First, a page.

Yes, you can still get workers’ compensation if you get fired
After getting injured at work, you may be unsure of what your next course of action should be. Concerns about your physical well-being, financial status, and capabilities can easily cloud your mind.
If your employer fires you in the process, your future might look even bleaker. Worker’s compensation appears less certain when you no longer work at the place where you got hurt. Despite the troubles you are enduring, you can ease the burden by knowing your rights and standing up for yourself.
At-Will Employment in Georgia
Georgia law has an at-will employment clause. This means that your employer can fire you at any time, for any reason, as long as the cause is not illegal. Your worker’s compensation claim would be an illegal cause for termination, but your employer can try to get around this issue by finding another reason to fire you. If you run into employment problems after getting hurt, it is important to know where you stand as a former team member.
Getting hurt on the job is a bad situation for almost everyone. You suddenly have to worry about how long it will take you to return to your job. You also have to worry about the medical bills that you incur while treating your injury. That’s a lot of expense right at a time when you probably don’t have much income.
Thankfully, in most cases, you can qualify for Georgia workers’ compensation benefits after a workplace injury. Those benefits can pay you a portion of your lost wages if you are temporarily disabled. They can also cover the cost of medical treatment and rehabilitative care.
Eventually, the worker will be able to return to the job and benefits will end. In some cases, they don’t have a job to go back to. Sometimes, employers choose to fire employees after they seek benefits. It’s important to understand that even if you lose your job, you still have a right to your claim and the benefits you need to recover from your injury.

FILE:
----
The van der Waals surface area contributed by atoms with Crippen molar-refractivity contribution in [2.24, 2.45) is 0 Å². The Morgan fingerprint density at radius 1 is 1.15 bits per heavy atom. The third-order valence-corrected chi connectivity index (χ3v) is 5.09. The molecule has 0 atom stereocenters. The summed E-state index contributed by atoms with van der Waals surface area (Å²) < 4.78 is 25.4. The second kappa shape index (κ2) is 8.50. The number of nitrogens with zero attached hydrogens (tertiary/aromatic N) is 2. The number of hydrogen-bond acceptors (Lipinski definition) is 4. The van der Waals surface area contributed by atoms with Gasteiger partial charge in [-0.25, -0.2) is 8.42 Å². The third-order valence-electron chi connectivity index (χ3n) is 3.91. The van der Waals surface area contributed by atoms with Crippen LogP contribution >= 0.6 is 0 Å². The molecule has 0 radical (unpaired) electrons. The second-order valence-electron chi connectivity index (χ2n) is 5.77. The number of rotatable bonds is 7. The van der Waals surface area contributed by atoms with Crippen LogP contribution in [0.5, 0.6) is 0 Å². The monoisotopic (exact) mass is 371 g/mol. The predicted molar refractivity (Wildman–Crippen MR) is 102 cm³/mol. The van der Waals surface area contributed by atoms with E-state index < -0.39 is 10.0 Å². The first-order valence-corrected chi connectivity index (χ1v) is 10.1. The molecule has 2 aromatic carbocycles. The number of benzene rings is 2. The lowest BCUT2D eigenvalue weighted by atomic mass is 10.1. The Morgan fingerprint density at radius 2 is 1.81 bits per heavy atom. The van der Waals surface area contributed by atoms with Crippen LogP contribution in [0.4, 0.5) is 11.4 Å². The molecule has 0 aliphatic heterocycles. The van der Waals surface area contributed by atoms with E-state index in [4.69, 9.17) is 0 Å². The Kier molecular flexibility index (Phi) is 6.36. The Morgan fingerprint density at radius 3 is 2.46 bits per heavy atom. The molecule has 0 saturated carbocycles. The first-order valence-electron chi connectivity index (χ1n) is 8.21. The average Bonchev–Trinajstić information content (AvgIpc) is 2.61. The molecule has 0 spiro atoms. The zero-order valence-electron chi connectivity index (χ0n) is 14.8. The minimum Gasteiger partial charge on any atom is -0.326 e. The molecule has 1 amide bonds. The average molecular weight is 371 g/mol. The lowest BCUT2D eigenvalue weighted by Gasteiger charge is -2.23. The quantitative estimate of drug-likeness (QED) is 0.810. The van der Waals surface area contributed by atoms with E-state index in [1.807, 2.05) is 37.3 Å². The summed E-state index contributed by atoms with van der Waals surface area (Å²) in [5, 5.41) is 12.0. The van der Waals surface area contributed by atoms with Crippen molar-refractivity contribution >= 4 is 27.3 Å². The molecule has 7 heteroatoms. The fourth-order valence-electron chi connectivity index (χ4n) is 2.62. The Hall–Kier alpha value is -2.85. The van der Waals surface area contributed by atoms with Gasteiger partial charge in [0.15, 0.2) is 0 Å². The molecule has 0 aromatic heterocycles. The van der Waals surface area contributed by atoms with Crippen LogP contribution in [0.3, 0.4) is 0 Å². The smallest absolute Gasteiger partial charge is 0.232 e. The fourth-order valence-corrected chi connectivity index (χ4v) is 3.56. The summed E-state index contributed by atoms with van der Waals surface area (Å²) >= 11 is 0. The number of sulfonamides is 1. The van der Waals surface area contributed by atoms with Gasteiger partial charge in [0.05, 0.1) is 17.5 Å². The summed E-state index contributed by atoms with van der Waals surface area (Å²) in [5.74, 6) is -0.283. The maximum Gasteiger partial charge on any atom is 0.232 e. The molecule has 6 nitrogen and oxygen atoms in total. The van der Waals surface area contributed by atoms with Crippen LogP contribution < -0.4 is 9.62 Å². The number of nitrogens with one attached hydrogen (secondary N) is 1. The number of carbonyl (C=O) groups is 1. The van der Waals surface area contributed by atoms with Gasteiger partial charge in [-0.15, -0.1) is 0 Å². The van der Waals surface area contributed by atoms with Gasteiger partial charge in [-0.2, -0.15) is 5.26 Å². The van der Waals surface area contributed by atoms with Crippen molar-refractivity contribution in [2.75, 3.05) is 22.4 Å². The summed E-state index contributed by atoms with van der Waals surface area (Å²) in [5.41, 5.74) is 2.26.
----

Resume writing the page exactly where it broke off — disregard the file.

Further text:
As long as your employer has at least three personnel, you are eligible for worker’s compensation if you get hurt on the job. This insurance should cover your income benefits and medical fees in weekly installments, and it can carry on until 400 weeks pass. Once you have a worker’s compensation claim, your employer cannot get out of his or her duties by firing you. Termination can prolong your benefits if you have trouble finding a new job.
Your injury and employment status do not have to wreck your life. When you put your body on the line for your work, you should get something in return. It is up to you to make sure this happens.
Employment status at the time of the accident is what matters
Your ability to receive workers compensation is not contingent on remaining employed at the same company. If that were the case, every employer in the country would find a reason to discharge workers after they got hurt.